prob{spike in[t, t + dt) | last spike at } = f[u(t,)] . | (9.59) |
f (u) = . | (9.60) |
With this probabilistic criterion for triggering spikes both spike train and membrane potential become random variables. However, each pool is supposed to contain a large number of neurons (N 1) so that we can replace the population activity A_{n} in Eq. (9.61) by its expectation value which is given by a normalization condition,
S_{i}(t|) = exp - f[u_{i}(t',)]dt' . | (9.62) |
Simulation studies suggest that a pronounced refractory behavior is required in order to obtain a stable propagation of a spike packet from one layer to the next (Diesmann et al., 1999; Gewaltig, 2000). If neurons were allowed to fire more than once within one spike packet the number of spikes per packet and therewith the width of the packet would grow in each step. Therefore, we use a strong and long-lasting after potential so that each neuron can fire only once during each pulse. The survivor function thus equals unity for the duration of the afterpotential, i.e., s_{n}(t,) = 1 for 0 < t - < and being large as compared to the typical pulse width. Let us denote by T_{n} the moment when a pulse packet arrives at pool n. We assume that for t < T_{n}, all neurons in layer n have been inactive, i.e., A_{n}(t) = 0 for t < T_{n}. Differentiation of Eq. (9.64) with respect to t leads to
Particularly interesting is the iteration that describes the amplitude of the spike packet. We will see below that the amplitude a_{n} in layer n as a function of the amplitude a_{n-1} in the previous layer is independent of the shape of the spike packet, viz.,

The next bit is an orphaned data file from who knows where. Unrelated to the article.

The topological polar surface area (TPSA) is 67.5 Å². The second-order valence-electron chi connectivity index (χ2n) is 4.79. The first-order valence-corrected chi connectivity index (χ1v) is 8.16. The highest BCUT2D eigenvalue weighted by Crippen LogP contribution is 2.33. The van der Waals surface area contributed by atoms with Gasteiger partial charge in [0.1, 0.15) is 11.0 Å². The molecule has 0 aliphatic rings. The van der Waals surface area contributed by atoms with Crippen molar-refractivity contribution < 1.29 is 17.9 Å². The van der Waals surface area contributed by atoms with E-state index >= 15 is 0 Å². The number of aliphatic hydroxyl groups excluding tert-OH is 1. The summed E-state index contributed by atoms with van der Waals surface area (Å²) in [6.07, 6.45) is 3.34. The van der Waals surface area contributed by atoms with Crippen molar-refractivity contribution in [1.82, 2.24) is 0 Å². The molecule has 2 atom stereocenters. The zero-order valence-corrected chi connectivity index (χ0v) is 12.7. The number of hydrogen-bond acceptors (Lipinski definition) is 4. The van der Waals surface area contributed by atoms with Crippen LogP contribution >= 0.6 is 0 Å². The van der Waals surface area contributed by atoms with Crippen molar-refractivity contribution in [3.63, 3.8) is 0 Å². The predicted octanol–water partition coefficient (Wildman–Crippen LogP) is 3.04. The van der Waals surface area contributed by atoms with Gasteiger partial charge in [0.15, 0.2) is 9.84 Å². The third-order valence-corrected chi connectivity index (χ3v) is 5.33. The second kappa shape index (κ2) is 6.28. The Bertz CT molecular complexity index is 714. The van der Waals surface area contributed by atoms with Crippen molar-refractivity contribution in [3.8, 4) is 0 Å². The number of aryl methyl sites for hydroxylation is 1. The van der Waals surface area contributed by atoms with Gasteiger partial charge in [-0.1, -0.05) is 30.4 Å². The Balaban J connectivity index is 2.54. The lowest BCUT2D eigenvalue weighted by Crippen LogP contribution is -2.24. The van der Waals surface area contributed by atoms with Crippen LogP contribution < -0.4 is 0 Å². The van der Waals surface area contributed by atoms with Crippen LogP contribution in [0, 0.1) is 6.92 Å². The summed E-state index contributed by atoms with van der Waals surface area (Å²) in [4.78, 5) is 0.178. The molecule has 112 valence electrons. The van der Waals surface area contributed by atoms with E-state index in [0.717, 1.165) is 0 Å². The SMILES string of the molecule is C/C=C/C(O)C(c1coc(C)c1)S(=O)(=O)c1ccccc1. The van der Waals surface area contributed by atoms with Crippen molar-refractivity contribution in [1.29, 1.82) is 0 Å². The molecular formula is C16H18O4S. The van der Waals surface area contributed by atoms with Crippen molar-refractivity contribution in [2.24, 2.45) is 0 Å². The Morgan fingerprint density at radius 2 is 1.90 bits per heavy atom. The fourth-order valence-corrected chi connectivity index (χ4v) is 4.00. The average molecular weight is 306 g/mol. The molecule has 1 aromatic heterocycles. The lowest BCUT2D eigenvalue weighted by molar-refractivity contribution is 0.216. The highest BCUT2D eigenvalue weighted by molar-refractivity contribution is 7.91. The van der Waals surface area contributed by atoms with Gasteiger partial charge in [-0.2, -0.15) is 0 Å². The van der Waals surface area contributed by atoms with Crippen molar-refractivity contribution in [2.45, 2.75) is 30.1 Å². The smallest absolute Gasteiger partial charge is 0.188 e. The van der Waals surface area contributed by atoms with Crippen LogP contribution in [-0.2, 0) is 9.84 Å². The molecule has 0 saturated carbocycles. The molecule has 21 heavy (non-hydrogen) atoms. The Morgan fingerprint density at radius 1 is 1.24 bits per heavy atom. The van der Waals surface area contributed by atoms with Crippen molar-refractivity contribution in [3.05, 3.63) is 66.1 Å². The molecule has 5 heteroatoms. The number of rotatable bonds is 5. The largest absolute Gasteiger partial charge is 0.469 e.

In the following we calculate the form of the spike packet in layer n as a function of the form of the packet in layer n - 1. To this end we describe the spike packet in terms of the first few moments, as outlined above. In step (i) we assume that the activity A_{n-1}(t) in layer n - 1 is given by a gamma distribution with parameters and , i.e.,
A_{n-1}(t) = a_{n-1} (t) . | (9.66) |
The membrane potential u_{n}(t) in the next layer results from a convolution of A_{n-1} with the response kernel . This is the only point where we have to refer explicitely to the shape of the kernel. For the sake of simplicity we use a normalized function,
(t) = e^{-t/} (t) (t) , | (9.67) |
We want to approximate the time course of the membrane potential by a gamma distribution . The parameters^{9.2} and are chosen so that the first few moments of the distribution are identical to those of the membrane potential, i.e.,
In step (ii) we calculate the firing-time distribution that results from a membrane potential with time course given by a gamma distribution as in Eq. (9.71). We use the same strategy as in step (i), that is, we calculate the first few moments of the firing-time distribution and approximate it by the corresponding gamma distribution,
A_{n}(t) a_{n} (t) . | (9.71) |
m_{n}^{(k)} | = 1 - e^{-} u_{n}(t) exp - u_{n}(t') dt' t^{k} dt | |
= exp - t - (, 0, t)/() t^{k-1+} dt | (9.73) |
A combination of Eqs. (9.73) and (9.75) yields explicit expressions for the parameters (a_{n},,) of the firing-time distribution in layer n as a function of the parameters in the previous layer. The mapping (a_{n-1},,)(a_{n},,) is closely related to the neural transmission function for pulse-packet input as discussed by (Diesmann et al., 1999).